But while the latest Mummy reboot is the first time Jekyll/Hyde interacts with the other Universal Monsters in a Universal release, he/they did join up with Dracula, Frankenstein’s Monster, his Bride, the Invisible Man, the Creature from the Black Lagoon, the Hunchback of Notre Dame, the Mummy, and the Wolf Man (many of them renamed knockoffs) in this Rankin/Bass stop-motion animated feature — yeah, it’s by the people who made all your favorite old holiday specials. A legitimate tie to the Universal classics can be found in the voice of Boris Karloff, who plays “Baron Boris von Frankenstein,” whose party the rest attend.
It’s an underrated or at least under-known gem of animation of that style and era, and you can’t go wrong with Phyllis Diller voicing the fake Bride of Frankenstein. Speaking of which, Rankin/Bass also produced a prequel five years later titled Mad Mad Mad Monsters about the wedding of the Monster and his “Mate.” That one isn’t quite as necessary. It’s traditional hand-drawn animation, and nothing special at that, plus while all the same characters are on board, Karloff and Diller are not — instead they have vocal impersonators.
Three Kings (1999)
At the start of The Mummy, Tom Cruise and Jake Johnson are US soldiers on their own in the Iraq desert looking for treasure. If that sounds familiar, you might have heard of David O. Russell’s best movie, Three Kings. George Clooney stars alongside Ice Cube, Mark Wahlberg, and Spike Jonze, all soldiers in the US Army who wander off from base at the end of the Gulf War in search of a cache of stolen gold bullion. Also of note in the cast is Wonder Woman‘s Said Taghmaoui as an Iraqi soldier and a very young Alia Shawkat as a little Shi’ite girl.
Not only does Russell manage to make an unlikely plot seem plausible and grounded, but that’s all the situation that’s needed for a terrific and often very funny (post-) war satire. The Mummy is basically Three Kings meets Indiana Jones for a few minutes until its treasure, an Egyptian burial site, is uncovered during a battle against insurgents, then it’s on to whatever other things the movie does (it does many other very different things). But unlike the characters in Three Kings, the military personnel depicted in The Mummy never seem based in any sort of reality, not even within the fantastical world of the Dark Universe.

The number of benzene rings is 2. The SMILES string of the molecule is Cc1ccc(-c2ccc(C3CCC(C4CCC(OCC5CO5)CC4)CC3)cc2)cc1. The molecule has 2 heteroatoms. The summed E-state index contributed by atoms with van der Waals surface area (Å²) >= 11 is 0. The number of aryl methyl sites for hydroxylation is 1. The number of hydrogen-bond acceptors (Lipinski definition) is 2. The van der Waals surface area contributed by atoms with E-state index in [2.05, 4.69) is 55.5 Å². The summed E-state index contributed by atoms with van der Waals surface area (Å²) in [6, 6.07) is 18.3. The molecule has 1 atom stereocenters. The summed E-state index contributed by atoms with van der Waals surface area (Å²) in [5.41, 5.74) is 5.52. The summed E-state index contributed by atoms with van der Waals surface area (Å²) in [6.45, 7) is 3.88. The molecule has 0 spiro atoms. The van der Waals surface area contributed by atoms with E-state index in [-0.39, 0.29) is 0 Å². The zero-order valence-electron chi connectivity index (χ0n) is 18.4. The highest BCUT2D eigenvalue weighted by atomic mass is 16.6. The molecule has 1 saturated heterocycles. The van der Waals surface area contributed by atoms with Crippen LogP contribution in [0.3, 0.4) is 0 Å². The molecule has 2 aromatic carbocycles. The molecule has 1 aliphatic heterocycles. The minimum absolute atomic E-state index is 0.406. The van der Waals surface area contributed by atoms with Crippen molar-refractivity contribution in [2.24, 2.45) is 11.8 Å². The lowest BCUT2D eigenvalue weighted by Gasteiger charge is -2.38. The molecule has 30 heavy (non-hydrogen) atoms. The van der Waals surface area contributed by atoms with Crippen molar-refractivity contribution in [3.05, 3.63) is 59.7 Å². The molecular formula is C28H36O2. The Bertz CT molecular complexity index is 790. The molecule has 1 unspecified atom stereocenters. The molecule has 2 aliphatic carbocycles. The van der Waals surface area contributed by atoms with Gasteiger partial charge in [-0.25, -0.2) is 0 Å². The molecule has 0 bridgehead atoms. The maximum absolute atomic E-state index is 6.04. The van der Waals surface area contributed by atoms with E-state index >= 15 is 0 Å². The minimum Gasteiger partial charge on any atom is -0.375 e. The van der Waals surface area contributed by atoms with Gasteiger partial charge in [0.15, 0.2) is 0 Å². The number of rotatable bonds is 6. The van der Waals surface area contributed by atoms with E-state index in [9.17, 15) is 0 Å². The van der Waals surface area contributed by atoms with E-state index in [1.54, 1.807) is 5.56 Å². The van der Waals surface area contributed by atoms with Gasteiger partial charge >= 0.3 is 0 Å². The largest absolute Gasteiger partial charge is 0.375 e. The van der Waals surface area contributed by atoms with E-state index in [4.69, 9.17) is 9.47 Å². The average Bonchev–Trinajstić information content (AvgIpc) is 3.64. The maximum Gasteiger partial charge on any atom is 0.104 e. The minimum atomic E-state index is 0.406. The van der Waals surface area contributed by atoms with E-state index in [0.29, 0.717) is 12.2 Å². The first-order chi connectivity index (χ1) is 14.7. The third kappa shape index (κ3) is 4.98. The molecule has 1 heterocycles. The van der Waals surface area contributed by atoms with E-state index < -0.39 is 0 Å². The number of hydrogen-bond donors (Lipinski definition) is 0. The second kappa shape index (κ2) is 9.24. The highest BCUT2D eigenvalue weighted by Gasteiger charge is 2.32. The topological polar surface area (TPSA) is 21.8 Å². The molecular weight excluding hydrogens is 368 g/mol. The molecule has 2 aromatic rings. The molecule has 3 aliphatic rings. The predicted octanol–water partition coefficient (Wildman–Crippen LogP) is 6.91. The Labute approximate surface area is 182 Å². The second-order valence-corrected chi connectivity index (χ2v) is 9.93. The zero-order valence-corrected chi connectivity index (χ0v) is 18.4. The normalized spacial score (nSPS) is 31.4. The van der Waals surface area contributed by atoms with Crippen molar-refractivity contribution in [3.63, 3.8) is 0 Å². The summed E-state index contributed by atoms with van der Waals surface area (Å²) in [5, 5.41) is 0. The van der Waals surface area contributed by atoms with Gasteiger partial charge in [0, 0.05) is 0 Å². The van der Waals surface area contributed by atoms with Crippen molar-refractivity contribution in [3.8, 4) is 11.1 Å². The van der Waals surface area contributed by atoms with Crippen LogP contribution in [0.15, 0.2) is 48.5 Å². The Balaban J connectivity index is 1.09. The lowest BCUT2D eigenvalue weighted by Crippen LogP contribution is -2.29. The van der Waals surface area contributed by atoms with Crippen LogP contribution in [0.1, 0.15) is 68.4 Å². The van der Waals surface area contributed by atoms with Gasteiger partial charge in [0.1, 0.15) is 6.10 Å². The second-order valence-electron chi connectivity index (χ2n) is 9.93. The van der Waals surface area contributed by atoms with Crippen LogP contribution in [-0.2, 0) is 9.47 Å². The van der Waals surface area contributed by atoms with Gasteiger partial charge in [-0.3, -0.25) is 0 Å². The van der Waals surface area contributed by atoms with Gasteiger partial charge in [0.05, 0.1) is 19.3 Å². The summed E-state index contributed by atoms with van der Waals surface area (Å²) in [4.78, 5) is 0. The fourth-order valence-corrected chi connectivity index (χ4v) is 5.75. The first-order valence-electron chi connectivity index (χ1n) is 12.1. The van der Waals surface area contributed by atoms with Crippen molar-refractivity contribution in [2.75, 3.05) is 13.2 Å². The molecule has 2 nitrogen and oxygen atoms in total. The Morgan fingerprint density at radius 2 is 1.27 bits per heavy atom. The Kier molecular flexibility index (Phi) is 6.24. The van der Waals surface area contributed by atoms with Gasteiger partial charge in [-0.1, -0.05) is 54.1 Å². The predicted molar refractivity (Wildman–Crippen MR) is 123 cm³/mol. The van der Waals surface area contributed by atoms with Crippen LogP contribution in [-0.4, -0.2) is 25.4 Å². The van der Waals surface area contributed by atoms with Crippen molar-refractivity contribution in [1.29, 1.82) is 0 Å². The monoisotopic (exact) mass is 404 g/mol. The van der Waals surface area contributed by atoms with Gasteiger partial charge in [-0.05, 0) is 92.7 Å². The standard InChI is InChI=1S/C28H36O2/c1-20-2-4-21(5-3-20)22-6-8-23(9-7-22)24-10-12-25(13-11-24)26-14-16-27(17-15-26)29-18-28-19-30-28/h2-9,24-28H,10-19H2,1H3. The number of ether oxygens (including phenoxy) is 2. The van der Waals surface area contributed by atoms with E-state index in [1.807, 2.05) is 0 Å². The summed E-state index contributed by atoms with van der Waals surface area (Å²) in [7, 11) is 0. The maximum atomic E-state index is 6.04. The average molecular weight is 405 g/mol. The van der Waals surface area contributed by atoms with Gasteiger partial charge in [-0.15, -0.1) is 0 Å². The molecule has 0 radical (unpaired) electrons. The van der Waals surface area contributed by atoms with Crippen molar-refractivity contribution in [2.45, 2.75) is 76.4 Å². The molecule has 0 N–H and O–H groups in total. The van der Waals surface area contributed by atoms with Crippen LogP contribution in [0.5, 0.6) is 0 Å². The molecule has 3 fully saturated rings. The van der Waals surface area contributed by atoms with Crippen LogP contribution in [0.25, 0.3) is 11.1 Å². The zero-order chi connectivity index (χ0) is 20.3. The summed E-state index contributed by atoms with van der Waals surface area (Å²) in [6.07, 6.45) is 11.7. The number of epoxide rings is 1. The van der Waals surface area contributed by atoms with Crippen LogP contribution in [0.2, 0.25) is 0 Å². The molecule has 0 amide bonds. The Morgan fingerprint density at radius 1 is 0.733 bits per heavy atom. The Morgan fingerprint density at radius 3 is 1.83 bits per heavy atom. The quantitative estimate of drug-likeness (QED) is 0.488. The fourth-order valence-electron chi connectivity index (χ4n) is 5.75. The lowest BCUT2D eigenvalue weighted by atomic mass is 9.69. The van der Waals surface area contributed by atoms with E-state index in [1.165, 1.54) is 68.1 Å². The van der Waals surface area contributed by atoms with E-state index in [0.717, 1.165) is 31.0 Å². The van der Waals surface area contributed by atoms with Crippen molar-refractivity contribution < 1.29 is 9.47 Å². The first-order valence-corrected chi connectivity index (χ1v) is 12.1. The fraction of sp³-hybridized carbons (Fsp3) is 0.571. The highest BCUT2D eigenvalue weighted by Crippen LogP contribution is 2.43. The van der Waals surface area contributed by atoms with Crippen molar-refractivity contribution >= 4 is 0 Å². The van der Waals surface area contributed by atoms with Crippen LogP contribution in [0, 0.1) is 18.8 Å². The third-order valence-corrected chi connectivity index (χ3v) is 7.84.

Reign of Fire (2002)
Another movie with more conviction while still also being a fantastical monster movie, Reign of Fire similarly opens with a construction crew working on the London Underground who accidentally uncover something buried long ago. Instead of a tomb of Crusaders, here it’s the home of a bunch of hibernating dragons. They’re more like the Mummy, though, in that they’re unleashed and go on a killing spree. Unlike the Mummy, they’re not consumed in a quest to bring about pure evil. They instead just kill off most of humanity.
Years later, enough time to go by that there’s no way to show kids the real Star Wars and so it’s acted out live for their entertainment, Christian Bale leads a group of survivors who encounter an American militia headed by Matthew McConaughey. That’s a dream duo no matter what the movie, but they’re dudes teaming up to kill dragons, which is as awesome as anyone could hope for. It’s a shame that The Mummy is what’s expected to start a mega-franchise while this movie actually deserved to be the start of a series. It could have even been a cinematic universe for all I care. Part two would have them fighting trolls or evil mermaids or man-eating unicorns.